At a press conference about the findings in the report, of which about 30 pages had been released to the public, Defence Secretary Ijlal Haider Zaidi said that Gen Zia’s C-130 had been guarded by both military and civilian security personnel during its stay at Bahawalpur air base. In response to a question, Air Cdre Mirza said there was no flight recorder on board.

The report concluded: “In the absence of a technical reason, the only other possible cause of the accident is the occurrence of a criminal act or sabotage”. It recommended an investigation to determine the identity of the perpetrators.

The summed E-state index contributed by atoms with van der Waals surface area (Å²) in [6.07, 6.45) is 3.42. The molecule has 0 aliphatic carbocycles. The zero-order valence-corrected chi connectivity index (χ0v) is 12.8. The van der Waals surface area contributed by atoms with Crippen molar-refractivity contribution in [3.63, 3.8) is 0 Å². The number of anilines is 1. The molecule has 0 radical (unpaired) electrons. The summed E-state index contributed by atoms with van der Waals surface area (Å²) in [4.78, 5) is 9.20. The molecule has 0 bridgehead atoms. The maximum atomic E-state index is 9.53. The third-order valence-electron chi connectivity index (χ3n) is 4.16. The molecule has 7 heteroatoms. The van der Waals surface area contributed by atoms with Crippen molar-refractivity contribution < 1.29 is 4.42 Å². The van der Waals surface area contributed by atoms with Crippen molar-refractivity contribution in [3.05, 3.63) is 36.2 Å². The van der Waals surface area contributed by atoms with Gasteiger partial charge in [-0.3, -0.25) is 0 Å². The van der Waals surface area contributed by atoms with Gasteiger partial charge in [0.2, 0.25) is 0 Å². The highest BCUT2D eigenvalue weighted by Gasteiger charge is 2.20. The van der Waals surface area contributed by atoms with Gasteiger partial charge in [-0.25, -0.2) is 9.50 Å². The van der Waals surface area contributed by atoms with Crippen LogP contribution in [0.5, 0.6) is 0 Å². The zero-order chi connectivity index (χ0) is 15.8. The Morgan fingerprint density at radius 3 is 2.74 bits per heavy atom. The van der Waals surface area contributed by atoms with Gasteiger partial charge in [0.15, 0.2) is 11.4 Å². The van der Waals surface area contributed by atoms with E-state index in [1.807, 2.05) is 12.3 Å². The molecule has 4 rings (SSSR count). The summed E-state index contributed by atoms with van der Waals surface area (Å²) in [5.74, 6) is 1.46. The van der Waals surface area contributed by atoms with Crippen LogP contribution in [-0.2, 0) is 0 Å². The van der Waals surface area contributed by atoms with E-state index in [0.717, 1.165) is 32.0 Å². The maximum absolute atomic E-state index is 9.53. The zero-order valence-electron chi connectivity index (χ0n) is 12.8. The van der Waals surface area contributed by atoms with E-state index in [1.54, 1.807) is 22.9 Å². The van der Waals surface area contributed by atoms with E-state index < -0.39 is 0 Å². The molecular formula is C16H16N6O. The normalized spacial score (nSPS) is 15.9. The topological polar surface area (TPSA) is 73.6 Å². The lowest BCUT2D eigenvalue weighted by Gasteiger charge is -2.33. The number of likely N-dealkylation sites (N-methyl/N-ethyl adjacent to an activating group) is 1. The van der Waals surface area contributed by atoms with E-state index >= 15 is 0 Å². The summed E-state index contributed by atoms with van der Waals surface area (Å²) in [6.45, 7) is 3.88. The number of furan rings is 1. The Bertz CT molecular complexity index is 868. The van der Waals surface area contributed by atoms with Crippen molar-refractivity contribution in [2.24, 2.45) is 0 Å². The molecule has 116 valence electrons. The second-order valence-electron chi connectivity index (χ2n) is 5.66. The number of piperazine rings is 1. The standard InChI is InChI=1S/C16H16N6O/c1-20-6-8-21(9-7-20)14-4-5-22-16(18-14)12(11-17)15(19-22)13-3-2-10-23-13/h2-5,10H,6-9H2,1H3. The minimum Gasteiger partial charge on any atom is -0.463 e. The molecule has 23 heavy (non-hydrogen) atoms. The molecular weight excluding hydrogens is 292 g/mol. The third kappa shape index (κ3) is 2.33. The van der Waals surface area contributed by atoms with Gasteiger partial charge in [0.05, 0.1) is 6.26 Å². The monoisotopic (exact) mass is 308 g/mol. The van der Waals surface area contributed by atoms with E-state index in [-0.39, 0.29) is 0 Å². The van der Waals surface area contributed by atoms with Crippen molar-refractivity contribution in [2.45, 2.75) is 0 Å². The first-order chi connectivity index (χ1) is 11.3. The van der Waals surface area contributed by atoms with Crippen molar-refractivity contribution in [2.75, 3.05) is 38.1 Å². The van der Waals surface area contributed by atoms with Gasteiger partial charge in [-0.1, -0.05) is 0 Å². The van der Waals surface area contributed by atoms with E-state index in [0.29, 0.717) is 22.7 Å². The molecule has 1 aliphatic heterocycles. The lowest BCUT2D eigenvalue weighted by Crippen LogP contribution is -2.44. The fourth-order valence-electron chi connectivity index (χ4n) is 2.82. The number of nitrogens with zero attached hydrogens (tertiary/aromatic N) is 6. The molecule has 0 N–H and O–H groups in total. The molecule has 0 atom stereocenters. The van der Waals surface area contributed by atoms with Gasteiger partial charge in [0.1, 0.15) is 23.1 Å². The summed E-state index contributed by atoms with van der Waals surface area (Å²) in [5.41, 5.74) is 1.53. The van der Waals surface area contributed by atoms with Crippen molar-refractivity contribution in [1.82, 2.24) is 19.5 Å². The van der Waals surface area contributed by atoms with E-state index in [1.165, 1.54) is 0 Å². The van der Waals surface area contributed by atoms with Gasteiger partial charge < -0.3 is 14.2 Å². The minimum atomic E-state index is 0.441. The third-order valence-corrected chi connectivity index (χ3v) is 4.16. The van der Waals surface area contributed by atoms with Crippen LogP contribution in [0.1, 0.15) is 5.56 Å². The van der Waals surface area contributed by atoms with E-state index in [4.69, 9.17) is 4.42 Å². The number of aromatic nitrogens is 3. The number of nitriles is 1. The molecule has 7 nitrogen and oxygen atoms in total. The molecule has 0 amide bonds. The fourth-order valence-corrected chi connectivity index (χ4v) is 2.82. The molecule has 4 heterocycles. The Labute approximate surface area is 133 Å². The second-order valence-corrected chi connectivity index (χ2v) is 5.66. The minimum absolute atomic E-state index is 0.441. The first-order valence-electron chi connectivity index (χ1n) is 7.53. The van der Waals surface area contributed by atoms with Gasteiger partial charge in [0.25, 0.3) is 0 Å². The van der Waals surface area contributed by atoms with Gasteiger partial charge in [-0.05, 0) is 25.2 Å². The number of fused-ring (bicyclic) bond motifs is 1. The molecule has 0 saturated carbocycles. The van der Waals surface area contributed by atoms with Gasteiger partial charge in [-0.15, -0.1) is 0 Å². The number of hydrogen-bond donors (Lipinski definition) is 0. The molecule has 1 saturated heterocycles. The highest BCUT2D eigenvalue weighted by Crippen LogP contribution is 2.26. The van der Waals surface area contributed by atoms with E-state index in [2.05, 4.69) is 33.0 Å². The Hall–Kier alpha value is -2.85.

By Oct 31, it was being reported that the public might not, after all, get to see the entire investigation report “if found harmful to the country’s integrity and solidarity”.

Gen Zia and Gen Akhtar’s sons, as well as others, maintain that Gen Zia was displeased with Gen Beg’s attempts as vice-chief to take more control of the operational aspects of the army, and was planning to replace him with Lt Gen Mohammed Afzaal. That probably was a factor in Gen Beg being regarded with suspicion in the context of the air crash.

Despite multiple attempts, Gen Beg refused to give an interview. However, when contacted by Dawn, he was extremely bitter about the aspersions that had been cast on him for years, asking why he would not have taken over if he had played any role in the affair.

That is of little comfort to the families of those who died along with Gen Zia back in 1988, and they are still searching for answers.